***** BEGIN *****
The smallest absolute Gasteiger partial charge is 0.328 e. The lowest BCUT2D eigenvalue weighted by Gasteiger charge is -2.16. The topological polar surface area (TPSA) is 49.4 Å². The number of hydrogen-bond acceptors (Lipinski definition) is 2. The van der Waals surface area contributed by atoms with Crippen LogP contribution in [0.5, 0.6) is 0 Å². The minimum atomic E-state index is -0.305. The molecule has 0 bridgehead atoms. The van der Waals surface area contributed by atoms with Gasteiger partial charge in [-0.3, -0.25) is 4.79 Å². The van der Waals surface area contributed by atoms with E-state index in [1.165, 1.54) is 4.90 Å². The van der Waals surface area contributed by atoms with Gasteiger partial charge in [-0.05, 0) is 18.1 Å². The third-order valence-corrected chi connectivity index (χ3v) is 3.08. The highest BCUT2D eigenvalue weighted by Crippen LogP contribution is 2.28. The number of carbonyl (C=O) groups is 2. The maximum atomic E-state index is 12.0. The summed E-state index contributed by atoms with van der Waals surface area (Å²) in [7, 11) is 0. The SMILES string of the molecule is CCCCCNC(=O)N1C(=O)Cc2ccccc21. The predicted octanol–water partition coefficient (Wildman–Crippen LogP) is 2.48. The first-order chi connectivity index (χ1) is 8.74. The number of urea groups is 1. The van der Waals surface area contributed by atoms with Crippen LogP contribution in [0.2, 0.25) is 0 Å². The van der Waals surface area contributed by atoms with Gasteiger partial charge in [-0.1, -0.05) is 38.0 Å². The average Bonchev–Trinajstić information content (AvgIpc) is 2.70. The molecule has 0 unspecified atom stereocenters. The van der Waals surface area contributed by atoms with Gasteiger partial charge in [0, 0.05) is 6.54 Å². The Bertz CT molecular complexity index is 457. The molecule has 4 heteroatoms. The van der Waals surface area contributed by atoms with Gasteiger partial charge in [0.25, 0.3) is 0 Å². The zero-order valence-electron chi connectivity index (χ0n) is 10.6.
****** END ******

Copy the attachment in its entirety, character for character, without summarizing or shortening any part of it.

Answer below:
The smallest absolute Gasteiger partial charge is 0.328 e. The lowest BCUT2D eigenvalue weighted by Gasteiger charge is -2.16. The topological polar surface area (TPSA) is 49.4 Å². The number of hydrogen-bond acceptors (Lipinski definition) is 2. The van der Waals surface area contributed by atoms with Crippen LogP contribution in [0.5, 0.6) is 0 Å². The minimum atomic E-state index is -0.305. The molecule has 0 bridgehead atoms. The van der Waals surface area contributed by atoms with Gasteiger partial charge in [-0.3, -0.25) is 4.79 Å². The van der Waals surface area contributed by atoms with E-state index in [1.165, 1.54) is 4.90 Å². The van der Waals surface area contributed by atoms with Gasteiger partial charge in [-0.05, 0) is 18.1 Å². The third-order valence-corrected chi connectivity index (χ3v) is 3.08. The highest BCUT2D eigenvalue weighted by Crippen LogP contribution is 2.28. The number of carbonyl (C=O) groups is 2. The maximum atomic E-state index is 12.0. The summed E-state index contributed by atoms with van der Waals surface area (Å²) in [7, 11) is 0. The SMILES string of the molecule is CCCCCNC(=O)N1C(=O)Cc2ccccc21. The predicted octanol–water partition coefficient (Wildman–Crippen LogP) is 2.48. The first-order chi connectivity index (χ1) is 8.74. The number of urea groups is 1. The van der Waals surface area contributed by atoms with Crippen LogP contribution in [0.2, 0.25) is 0 Å². The van der Waals surface area contributed by atoms with Gasteiger partial charge in [-0.1, -0.05) is 38.0 Å². The average Bonchev–Trinajstić information content (AvgIpc) is 2.70. The molecule has 0 unspecified atom stereocenters. The van der Waals surface area contributed by atoms with Gasteiger partial charge in [0, 0.05) is 6.54 Å². The Bertz CT molecular complexity index is 457. The molecule has 4 heteroatoms. The van der Waals surface area contributed by atoms with Gasteiger partial charge in [0.25, 0.3) is 0 Å². The zero-order valence-electron chi connectivity index (χ0n) is 10.6.